- Sunlight brightens the City Gallery at Waterfront Park.
Charleston’s charms earn accolades. Not only has it been dubbed “the most mannerly” city by etiquette expert Marjabelle Young Stewart, but AmericanStyle readers ranked this South Carolina destination fourth last year among America’s top art cities with populations of less than 100,000.
This city has supported the arts for centuries, but a decision three decades ago gave it a huge boost: composer Gian Carlo Menotti and others involved in the Festival of Two Worlds in Spoleto, Italy, chose Charleston as the site of an American version. For 17 days every May and June, Spoleto Festival USA shows the work of internationally recognized visual and performing artists in theaters, historic churches and other venues throughout the city.
In 1979, the city created Piccolo Spoleto as a regionally focused counterpart, giving local and Southeastern artists a great opportunity to reach a larger audience. With free admission to half its shows, and events that welcome children, the festival has broad appeal.
Artists have flocked to Charleston, filling the downtown area with a wide variety of art year-round. You can view it on foot, but don’t expect to see everything in one day. We suggest two loops for pedestrians: the Historic District one day, and the King Street area the next.
You can start at the Historic District’s Gibbes Museum of Art (135 Meeting St., 843-722-2706). The Beaux Arts structure houses fine art, most of it connected to the Charleston region.
Ella Walton Richardson Fine Art Gallery (91 Broad St., 843- 722-3660) has three levels displaying acclaimed contemporary artists including plein-air talent Karen Hewitt Hagan, painter Lindsay Goodwin and sculptor Marianne Houtkamp.
Nearby, three galleries honor fine three-dimensional art. In a former bank dating to 1891, Mary Martin Gallery (39 Broad St., 843- 723-0303) showcases Ron Artman’s Asian-inf luenced ceremonial vessels and Nancy Langston’s cast-glass sculpture. Treasures inhabit the open vault. Edward Dare Gallery (31 Broad St., 843-853-5002) features Charlie Black’s turned-wood bowls and Lin Barnhardt’s acrylic-and-earthenware architectural sculpture. Grand, light-filled Martin Gallery (18 Broad St., 843-723-7378) has an impressive collection of large-scale sculpture, Scott Amrhein’s kilnworked glass bowls, and Robert Carlson’s pit-fired ceramic vessels. Equally inspiring artists round out all three galleries.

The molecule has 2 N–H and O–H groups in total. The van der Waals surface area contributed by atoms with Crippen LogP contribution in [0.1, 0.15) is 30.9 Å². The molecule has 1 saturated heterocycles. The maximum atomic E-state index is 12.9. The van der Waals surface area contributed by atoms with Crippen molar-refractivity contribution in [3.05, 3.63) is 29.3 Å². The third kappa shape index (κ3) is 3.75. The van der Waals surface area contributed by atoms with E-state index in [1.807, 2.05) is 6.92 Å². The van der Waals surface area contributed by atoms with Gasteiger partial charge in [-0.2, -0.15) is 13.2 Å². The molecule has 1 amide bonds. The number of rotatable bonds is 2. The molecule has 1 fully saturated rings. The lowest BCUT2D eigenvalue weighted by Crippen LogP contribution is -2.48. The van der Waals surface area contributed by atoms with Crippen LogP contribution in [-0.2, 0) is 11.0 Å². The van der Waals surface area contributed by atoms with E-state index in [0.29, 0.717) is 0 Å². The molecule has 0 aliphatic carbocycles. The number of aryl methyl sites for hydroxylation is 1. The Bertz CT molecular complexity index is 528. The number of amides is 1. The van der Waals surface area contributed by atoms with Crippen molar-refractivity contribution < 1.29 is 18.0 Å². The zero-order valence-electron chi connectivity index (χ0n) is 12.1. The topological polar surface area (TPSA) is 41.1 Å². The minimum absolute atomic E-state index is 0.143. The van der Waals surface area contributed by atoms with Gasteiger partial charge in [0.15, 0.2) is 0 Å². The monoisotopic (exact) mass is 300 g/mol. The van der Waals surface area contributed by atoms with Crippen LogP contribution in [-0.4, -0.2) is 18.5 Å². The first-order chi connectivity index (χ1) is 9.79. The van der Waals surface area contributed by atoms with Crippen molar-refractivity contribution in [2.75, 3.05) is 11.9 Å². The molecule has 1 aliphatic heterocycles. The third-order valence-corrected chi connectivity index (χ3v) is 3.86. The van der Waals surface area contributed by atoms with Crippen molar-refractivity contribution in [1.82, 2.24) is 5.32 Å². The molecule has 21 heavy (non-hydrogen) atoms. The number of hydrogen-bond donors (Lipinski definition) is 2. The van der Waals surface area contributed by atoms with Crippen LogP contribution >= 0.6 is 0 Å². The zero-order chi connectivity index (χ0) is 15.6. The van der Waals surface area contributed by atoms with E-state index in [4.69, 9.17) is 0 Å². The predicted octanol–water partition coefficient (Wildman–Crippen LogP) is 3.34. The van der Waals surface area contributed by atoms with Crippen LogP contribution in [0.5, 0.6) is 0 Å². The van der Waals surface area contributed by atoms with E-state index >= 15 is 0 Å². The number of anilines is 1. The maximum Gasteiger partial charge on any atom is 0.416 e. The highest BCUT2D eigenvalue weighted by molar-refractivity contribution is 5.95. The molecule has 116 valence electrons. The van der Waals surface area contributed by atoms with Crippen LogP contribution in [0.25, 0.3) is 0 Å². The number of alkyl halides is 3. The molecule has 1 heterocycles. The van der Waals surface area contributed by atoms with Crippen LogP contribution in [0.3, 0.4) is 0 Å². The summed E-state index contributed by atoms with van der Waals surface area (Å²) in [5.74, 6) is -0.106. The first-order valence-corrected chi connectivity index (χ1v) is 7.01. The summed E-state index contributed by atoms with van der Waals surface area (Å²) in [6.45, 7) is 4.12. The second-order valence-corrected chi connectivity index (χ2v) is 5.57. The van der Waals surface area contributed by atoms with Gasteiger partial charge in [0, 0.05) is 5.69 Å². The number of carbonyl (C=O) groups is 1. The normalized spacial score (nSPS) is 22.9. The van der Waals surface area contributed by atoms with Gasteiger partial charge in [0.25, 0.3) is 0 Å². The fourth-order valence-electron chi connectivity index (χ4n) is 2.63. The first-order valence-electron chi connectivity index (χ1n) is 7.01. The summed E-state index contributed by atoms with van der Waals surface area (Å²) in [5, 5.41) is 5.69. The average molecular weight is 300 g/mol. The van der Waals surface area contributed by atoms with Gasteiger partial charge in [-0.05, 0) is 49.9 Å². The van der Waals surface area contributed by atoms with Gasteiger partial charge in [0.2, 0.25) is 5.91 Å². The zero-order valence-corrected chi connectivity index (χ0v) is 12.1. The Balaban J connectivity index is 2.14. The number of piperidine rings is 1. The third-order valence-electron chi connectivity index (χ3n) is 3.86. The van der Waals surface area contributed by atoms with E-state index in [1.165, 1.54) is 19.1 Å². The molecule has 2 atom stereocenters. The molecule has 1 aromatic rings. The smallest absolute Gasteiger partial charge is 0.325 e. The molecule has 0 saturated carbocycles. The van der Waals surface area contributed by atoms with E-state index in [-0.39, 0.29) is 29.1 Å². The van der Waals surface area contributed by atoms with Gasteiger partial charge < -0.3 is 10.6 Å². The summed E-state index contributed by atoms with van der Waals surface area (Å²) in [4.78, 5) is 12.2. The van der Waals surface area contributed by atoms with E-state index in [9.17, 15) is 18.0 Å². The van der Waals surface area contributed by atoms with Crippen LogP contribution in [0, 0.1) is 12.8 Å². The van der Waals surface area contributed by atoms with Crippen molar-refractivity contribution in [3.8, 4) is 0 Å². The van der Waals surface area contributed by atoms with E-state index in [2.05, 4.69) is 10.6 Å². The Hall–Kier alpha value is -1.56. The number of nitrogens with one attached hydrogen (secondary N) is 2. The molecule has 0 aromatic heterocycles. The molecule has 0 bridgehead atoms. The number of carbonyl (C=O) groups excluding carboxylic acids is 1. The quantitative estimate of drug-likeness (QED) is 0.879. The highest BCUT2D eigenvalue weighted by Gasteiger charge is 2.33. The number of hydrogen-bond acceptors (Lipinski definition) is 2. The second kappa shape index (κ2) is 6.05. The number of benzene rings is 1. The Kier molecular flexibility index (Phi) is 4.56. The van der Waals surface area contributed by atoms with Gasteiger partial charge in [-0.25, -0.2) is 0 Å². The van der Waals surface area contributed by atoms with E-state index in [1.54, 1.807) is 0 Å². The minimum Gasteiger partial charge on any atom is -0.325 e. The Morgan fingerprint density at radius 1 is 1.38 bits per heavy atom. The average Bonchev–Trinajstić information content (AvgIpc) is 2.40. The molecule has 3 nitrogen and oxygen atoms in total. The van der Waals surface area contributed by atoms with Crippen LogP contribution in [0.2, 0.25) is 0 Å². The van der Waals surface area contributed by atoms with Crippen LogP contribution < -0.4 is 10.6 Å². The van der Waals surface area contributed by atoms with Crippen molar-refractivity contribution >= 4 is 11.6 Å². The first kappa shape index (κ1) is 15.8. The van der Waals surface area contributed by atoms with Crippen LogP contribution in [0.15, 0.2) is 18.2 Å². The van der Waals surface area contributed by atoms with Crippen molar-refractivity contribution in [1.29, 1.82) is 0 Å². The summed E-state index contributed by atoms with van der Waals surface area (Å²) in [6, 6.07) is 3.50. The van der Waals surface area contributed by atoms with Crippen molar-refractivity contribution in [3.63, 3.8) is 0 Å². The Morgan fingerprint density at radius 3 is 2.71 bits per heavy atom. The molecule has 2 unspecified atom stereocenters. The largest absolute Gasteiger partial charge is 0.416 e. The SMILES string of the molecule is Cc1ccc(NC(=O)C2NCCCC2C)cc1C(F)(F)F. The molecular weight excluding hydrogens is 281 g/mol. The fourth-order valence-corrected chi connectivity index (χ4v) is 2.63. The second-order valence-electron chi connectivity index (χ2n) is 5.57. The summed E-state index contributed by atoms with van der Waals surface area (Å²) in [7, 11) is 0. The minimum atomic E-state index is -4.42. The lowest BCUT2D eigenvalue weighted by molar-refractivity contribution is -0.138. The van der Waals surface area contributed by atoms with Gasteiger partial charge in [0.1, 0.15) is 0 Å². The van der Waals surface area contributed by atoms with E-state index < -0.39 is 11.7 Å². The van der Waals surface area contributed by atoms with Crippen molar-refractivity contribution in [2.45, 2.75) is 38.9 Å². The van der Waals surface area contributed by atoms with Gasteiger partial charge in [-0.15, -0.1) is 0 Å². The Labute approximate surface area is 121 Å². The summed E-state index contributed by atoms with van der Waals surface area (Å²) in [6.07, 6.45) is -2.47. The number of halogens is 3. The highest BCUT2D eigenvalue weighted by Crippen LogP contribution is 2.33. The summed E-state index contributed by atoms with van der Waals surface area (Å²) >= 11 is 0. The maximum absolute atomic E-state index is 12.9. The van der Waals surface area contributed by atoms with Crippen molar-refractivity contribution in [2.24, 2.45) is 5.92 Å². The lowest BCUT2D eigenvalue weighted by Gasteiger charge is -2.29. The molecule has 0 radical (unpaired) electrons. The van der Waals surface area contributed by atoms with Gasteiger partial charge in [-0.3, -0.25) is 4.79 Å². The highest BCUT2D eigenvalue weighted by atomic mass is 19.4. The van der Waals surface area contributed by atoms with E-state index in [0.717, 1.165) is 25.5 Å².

Eva Carter Gallery (132 East Bay St., 843-722-0506) calls itself Charleston’s only exclusively abstract gallery. Invitational shows complement large, evocative canvases by Carter and the late master William Halsey. City Gallery at Waterfront Park (34 Prioleau St., 843-958- 6484) opened in 2003. This city-run gallery spotlights new, innovative works in an airy, glass-fronted setting.
Fraser Fox Fine Art (12 Queen St., 843-723-0073) is known for West Fraser’s Lowcountry landscapes, Kent Ullberg’s engaging wildlife sculpture, and goldsmith Sarah Amos’ exquisite jewelry made from ancient coins and semi-precious stones. Smith Killian Fine Art (9 Queen St., 843-853-0708) is a showcase for painter Betty Anglin Smith and her triplets (photographer Tripp Smith and painters Shannon Smith and Jennifer Smith Rogers). Playfully vibrant bronze sculptures by Darrell Davis reveal a talented wit.
Around the corner, Nina Liu and Friends (24 State St., 843-722-2724) presents three floors of “artists who really have something to say in a very personal way.” Priscilla Hollingsworth’s colorful ceramics and Mana Hewitt’s sculptural shrines are among the thoughtfully chosen. Wells Gallery (17 State St., 843- 853-3233) features fine painters and David Goldhagen’s brilliantly f luid blown glass.
A stroll up cobblestone Chalmers Street is Charleston’s other City Gallery (133 Church St., 843-958-6459), in the historic Dock Street Theatre. It specializes in experimental work by emerging visual artists. Past St. Philip’s Episcopal Church is One of a Kind Gallery (164 Church St., 843-534-1774), where 6-foot oxidized- copper frogs guard the entry to whimsical blown-glass jellyfish, stained-glass kaleidoscopes and artfully functional pottery. End this loop at Meeting Street, where talented artisans, including some weaving the region’s sweetgrass baskets, grace the open-air Market Hall.
A second downtown loop, focusing on King Street and its cross streets, offers a good overview of South Carolina artisans. You can begin at the city’s oldest fine craft cooperative, the Charleston Crafts Gallery (87 Hasell St., 843-723- 2938), which features works by 25 to 30 artisans. During Piccolo Spoleto it hosts crafts events at Wragg Square.
Cone 10 (285 Meeting St., 843- 853-3345) is the working studio of 20 ceramists. Its rich diversity of styles is the intimate gallery’s strength. Raymond Clark gallery (307 King St., 843-723-7555) specializes in functional American-made craft, including Michael Bruner’s sculptural glass goblets and Larry Watson’s earthy, spiral-handled teapots.
On Saturdays between April and December, you could spend hours at the Farmers Market in Marion Square (King and Calhoun streets, 843-724-7309), where juried artisans rub elbows with local farmers. Also nearby, at the College of Charleston’s Simons Center for the Arts, the Halsey Institute of Contemporary Art (54 St. Philip St., 843-953-5680) hosts several fine international exhibitions a year, plus the “Young Contemporaries” show, which debuts works by select students.
You can end your tour by following St. Philip Street to Elizabeth Carlton’s radiant ceramics studio (85 Wentworth St., 843-853-2421), which is sure to make you smile—if you aren’t already.